The CEO and brand stewardship

by Martin Thoma ([email protected]) 154 views 

Editor’s note: Martin Thoma is an author, speaker and blogger on how to live your brand.

The malfeasance of engineers and executives at two of the world’s leading automakers brings up profound questions and lessons in brand leadership.

I’m talking about two trending news items that likely need no introduction: VW’s admission that it created “defeat” software to beat emissions tests and GM’s mea culpa that it covered up defects in ignition switches known to cause fatal accidents.

In VW’s case the company designed, built and delivered more than 11 million Volkswagens, Audis and even Porsches that pollute at a rate up to 40x the U.S. legal standard – even though when plugged into monitoring equipment, the cars tested “clean.” In GM’s case, the company had extensive visibility into data demonstrating its switches were causing fatal accidents but kept the material hidden for years to avoid a costly recall.

For our purposes I’m ignoring the moral, ethical, legal and regulatory implications of these behaviors. You can be sure that regulators and the courts will punish these companies to the fullest extent possible; it’s what they do.

I’m interested here in exploring the implications to brands and brand leadership – are there lessons or insights that the brand leader of a company smaller than VW or GM (meaning: all of our readers’ companies) can take away? Yes, there are.

First lesson: One broken trust can wipe away a decade (maybe even a century) of brand equity. Let’s see: if VW is willing to cheat – going so far as to design, code and manufacture a highly sophisticated software/hardware system to “beat the test,” – what else is this company willing to lie about? The specs on the airbag or seatbelt I trust my life to? The gas mileage I base my purchase decision on? The bounds of the warranty on the car?

In the eyes of the law, a company has rights and responsibilities just like a human does. The law treats a company as a person. In the laws of branding, the calculus is the same— a brand has personality, style, voice. So … to adopt an old saying: if VW were a man, “would you buy a car from this man?”

Clearly not. In October, Volkswagen’s U.K. sales fell almost 10% on the scandal and the company reported its first quarterly loss in 15 years. A poll of 8,500 showed that 71% of the public now trusts the Volkswagen brand less than they did before.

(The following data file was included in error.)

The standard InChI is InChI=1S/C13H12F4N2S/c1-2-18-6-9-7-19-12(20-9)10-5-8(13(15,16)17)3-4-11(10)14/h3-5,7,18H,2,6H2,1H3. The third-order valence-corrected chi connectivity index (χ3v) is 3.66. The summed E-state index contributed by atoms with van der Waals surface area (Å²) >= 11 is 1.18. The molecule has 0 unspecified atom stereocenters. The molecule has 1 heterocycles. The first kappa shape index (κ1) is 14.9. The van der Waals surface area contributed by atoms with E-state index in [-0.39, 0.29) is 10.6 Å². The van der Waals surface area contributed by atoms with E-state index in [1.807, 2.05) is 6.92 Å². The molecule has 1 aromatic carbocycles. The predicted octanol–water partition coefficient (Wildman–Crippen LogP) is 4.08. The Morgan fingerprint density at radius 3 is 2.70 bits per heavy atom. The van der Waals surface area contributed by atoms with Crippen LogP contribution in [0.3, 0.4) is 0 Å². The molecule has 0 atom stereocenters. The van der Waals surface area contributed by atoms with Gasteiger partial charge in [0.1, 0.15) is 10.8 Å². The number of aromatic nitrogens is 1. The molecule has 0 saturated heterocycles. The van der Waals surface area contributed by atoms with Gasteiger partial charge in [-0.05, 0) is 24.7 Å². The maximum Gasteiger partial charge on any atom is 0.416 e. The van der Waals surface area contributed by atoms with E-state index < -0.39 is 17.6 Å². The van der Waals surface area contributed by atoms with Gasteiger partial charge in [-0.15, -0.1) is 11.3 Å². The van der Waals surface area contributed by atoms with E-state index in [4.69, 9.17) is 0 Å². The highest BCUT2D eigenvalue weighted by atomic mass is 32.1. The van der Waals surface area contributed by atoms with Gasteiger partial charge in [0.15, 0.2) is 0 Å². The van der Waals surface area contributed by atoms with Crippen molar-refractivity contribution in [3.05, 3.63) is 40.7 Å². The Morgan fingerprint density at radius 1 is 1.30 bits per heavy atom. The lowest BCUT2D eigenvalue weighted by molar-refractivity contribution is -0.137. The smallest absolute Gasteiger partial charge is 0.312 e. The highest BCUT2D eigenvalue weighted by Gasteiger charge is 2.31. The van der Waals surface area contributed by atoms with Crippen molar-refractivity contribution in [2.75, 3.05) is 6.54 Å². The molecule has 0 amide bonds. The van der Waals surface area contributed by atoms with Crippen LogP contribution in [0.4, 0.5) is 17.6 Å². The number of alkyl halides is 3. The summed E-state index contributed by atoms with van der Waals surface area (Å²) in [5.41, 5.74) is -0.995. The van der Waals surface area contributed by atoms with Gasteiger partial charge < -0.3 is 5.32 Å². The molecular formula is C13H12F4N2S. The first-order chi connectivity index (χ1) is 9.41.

Brands trade on trust. Break the trust; break your brand.

Second lesson: A leading brand must have a purpose above profit. Southwest Airlines, for instance, was built with the purpose to “democratize the skies.” Southwest became the most profitable airline in the history of the industry. Apple was built with the purpose to make elegant, robust technology “for the rest of us.” Apple became the most valuable company in the history of the world.

Our subject brands and their leaders clearly lost sight of any greater purpose beyond growth, market share or balance sheets. VW had allowed its driving purpose to become “grow to be the world’s largest automaker.” GM’s purpose? Who knows — survive bankruptcy, pay back Uncle Sam’s bailout,deliver shareholder value?

The VW and GM corporate behaviors really are the definition of brand insanity. Can you imagine a commercial airline skimping on safety in order to “beat the regulations?” Perhaps forging maintenance records so that it appeared their planes’ regular “physicals” were being completed when they actually were not? It would require the airline’s development of a corporate culture that valued profit more than compliance and more than its customers’ safety. It would require a kamikaze-like devotion to profit, recognizing that a crash would be corporate suicide when the safety cheating surfaced.

The brand leader must make and inspire decisions that place purpose before profit. The payoff, of course, is that great purposes drive great brands and great profits. Southwest, Apple, and scores of others prove the point.

Third lesson: The company CEO must defend and advocate for the brand at all costs. David D’Alessandro, former chairman and CEO of John Hancock Financial Services and the author of three best-selling business books, says that often when major strategic decisions are being made the only brand champion in the room is the CEO. The other execs may be engineers, accountants and lawyers representing their particular roles and responsibilities. It’s the CEO’s job to filter every decision through the lens of “what impact will this have on our brand?”

In GM’s case, the misbehavior occurred well before current CEO Mary Barra came on watch. Nevertheless, she spent untold hours testifying before Congress and answering to the media for the GM ignition switch cover-up — spending many of her precious early months in leadership sweeping skeletons out of the closets and promising to remake the culture of the company. At VW, the CEO quickly lost his job and the collision-repair work fell to the former president of Porsche. If instead the CEO stays firmly invested in establishing a culture driven by purpose, focus and “right livelihood,” the CEO could keep his or her job and the company could keep its brand equity.

The CEO is the ultimate arbiter of brand standards, and the final steward of the brand.

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